CW: discussions of panic attacks, OCD and self-doubt while recovering from mental illness
Today (or at least on the day I am writing this post), I had therapy. I see a therapist who specializes in OCD treatment, and I have gained so much from meeting with her. While it does seem like we have something new to talk about each session, I find myself always finding new ways to cope with my intrusive thoughts and compulsions, and she finds me ways to not seek reassurance for my thoughts and to think a bit more independently. In today's session, she said something that really stuck with me, and so I thought I would share.
When discussing one of my obsessions and compulsions, I lamented how it seems as if every time I get an intrusive thought, I am back to square one and I feel as if I will never be able to recover. My therapist responded with a quote that she had learned from another therapist, whose name escaped me in session, but she told me the quote is: "weak knees will still carry you across the room."
I had a chance to ponder this quotation for a bit, and I actually get a bit emotional thinking about it now. So many times when I am in a bad intrusive thoughts spell, or having a bad panic attack, I think that there is no possible way I can be able to pick myself back up and recover. But the funny thing is, every time I have been in that situation, I have always recovered. There have been times I have had to go to school during a panic attack because I couldn't miss the class. And although I am very uncomfortable at the beginning, my panic subsides after a while and I am able to listen in my classes. There have been times where I felt like I should just throw in the towel on an event, and not go because I think it'll just be too stressful for me. But then I do end up going and have a good time. My mind goes into this cycle of always thinking that there is no way out of the panic, but my weak knees always find a way to carry me across the room.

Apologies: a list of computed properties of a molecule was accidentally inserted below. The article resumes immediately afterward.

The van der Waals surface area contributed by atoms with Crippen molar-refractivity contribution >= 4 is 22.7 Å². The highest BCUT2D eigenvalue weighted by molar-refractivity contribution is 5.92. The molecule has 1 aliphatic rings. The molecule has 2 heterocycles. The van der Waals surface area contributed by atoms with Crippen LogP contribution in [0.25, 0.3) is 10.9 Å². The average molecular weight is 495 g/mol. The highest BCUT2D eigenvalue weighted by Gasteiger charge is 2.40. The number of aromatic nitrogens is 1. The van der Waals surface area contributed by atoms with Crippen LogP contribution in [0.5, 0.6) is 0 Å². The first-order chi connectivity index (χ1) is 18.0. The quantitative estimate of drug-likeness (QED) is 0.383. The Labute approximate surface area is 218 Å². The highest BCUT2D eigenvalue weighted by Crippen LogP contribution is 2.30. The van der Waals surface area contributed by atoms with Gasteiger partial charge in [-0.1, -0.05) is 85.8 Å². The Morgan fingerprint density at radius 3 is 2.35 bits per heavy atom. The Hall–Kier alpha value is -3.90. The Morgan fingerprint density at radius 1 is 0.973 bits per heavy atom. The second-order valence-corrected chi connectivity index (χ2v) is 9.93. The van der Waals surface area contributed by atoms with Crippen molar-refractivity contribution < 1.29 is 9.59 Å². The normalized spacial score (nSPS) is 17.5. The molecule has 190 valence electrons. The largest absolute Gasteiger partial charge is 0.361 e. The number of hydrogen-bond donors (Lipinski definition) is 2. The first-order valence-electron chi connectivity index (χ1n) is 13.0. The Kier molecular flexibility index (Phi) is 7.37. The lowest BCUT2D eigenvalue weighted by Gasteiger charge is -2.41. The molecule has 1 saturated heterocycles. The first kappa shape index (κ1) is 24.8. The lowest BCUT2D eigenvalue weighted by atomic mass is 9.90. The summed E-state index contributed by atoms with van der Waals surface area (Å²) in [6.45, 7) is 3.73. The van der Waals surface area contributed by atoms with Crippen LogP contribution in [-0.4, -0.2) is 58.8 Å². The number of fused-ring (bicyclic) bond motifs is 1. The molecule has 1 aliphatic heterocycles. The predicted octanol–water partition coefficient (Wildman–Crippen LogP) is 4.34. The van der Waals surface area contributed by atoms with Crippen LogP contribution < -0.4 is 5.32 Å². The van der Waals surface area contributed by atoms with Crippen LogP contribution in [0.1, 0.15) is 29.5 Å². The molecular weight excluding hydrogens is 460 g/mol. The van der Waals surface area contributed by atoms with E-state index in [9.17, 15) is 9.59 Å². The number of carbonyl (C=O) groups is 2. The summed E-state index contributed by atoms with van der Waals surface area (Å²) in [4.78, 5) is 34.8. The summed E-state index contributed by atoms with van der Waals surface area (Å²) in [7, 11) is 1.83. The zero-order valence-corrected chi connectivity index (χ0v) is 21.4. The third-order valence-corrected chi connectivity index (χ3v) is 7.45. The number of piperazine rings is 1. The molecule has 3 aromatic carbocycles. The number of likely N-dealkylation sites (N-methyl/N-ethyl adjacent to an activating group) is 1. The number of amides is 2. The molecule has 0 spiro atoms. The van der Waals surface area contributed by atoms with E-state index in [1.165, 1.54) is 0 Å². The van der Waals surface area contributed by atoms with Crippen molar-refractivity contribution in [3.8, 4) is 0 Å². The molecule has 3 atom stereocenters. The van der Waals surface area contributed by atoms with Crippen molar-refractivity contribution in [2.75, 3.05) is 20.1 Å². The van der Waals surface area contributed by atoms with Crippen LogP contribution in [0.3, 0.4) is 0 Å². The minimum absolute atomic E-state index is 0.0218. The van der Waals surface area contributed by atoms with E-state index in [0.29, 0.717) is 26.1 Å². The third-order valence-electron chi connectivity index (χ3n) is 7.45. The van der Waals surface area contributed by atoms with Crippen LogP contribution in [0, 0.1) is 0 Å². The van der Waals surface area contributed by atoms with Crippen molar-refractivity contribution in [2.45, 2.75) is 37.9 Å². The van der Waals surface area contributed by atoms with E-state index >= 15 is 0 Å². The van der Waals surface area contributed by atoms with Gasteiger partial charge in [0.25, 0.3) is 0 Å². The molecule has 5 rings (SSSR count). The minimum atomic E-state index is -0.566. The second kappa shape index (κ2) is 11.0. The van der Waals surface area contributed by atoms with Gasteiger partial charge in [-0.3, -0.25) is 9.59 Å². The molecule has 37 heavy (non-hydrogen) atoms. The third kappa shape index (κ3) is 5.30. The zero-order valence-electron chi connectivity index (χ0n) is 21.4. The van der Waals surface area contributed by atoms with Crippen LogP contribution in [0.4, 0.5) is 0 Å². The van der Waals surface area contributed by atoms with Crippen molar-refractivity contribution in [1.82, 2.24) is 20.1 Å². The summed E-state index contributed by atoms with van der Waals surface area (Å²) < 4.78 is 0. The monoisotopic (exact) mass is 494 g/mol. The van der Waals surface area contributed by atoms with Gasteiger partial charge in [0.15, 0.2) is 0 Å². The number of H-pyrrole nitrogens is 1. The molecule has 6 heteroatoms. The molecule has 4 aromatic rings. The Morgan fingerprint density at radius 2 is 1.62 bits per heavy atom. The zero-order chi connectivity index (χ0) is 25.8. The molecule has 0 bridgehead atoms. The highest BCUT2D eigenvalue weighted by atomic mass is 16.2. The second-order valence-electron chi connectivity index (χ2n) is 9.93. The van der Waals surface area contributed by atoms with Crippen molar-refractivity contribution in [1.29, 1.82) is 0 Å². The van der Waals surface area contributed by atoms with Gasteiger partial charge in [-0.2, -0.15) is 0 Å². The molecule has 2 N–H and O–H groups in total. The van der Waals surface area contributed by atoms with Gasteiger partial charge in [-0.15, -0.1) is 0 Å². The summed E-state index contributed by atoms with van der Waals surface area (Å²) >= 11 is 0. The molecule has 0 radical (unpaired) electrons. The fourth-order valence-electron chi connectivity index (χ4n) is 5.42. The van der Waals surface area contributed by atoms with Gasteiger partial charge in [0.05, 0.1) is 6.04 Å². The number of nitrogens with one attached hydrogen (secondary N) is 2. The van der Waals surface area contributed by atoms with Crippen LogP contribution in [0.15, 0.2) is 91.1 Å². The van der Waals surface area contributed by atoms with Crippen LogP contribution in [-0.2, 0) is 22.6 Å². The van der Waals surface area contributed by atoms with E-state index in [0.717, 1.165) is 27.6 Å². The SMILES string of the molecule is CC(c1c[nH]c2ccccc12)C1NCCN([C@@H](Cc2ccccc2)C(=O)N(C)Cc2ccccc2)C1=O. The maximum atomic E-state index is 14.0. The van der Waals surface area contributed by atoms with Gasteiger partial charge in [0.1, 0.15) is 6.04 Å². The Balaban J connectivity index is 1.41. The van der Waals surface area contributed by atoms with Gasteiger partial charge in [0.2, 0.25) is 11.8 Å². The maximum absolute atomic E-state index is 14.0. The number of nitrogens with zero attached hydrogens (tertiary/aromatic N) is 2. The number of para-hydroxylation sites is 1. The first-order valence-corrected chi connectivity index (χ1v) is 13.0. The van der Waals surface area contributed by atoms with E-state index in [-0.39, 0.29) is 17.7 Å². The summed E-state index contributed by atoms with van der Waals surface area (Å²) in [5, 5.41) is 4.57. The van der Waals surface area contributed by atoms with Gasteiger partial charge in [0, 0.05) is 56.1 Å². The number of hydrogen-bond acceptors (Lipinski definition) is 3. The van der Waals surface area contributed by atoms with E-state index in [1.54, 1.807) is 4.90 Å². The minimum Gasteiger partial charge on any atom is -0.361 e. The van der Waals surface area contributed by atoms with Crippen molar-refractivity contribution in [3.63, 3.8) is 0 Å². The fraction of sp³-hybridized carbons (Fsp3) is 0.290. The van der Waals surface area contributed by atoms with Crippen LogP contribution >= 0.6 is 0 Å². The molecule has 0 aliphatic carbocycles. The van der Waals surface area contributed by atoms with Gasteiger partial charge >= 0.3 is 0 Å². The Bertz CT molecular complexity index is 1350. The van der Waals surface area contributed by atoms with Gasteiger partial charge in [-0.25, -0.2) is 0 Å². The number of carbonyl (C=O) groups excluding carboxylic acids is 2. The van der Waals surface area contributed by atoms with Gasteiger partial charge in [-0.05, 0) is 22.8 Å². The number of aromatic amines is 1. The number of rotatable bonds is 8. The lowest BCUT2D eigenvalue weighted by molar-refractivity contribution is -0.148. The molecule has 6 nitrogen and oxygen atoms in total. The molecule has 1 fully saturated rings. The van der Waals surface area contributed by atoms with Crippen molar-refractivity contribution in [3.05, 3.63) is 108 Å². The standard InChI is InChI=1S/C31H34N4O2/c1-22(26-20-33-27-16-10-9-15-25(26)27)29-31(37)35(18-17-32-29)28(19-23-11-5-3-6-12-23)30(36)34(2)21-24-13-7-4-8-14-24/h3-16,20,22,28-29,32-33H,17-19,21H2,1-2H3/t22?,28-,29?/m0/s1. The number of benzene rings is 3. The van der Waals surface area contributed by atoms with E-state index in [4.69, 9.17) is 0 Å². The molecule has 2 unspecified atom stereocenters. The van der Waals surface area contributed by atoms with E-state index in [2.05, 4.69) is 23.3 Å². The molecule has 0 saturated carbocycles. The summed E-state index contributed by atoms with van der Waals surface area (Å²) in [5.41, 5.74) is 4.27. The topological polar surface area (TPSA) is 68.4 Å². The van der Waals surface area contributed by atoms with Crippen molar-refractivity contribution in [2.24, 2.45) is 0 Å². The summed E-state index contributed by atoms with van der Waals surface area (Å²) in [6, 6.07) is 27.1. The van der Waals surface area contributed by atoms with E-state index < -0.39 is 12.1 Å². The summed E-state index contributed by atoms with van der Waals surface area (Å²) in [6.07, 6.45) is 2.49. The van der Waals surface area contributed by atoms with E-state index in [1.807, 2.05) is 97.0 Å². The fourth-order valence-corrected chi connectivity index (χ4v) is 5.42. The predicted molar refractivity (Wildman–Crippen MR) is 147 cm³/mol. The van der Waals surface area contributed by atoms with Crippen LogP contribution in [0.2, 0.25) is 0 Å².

I liked that quote because it doesn't insinuate that everyone should just suck it up because we are stronger than our panic. The "weak knees" implies the acknowledgement of the disease, whether that be OCD, panic disorder, or something else. But it also encourages me personally to take things one step at a time, not try to fight the panic but instead try to simply float to the other side of the room; and soon, things will get better. I think this is a good way of thinking about recovery after a bad bought of mental illness, and is something that I hope I will continue to implement moving forward.
When it comes to my own personal therapy journey, I have not always been a big fan of inspirational quotes, meditation seminars, etc. But this simple quote did influence the way I look at my OCD and anxiety, and offered me a bit of hope during a tough time. I figured if this could help someone else, it is worth sharing.
I know that everyone copes with their mental illness in a different way. What may be helpful for one person may be a hinderance to another. I would never preach a certain way of treatment onto someone. However, if you like this quote, then I am glad to have shared it. And if anyone can trace down the origin for me; if not I will ask my therapist next session, I would appreciate it! I hope anyone else who currently has "weak knees" will make it across the room :)
Emily @ Paperback Princess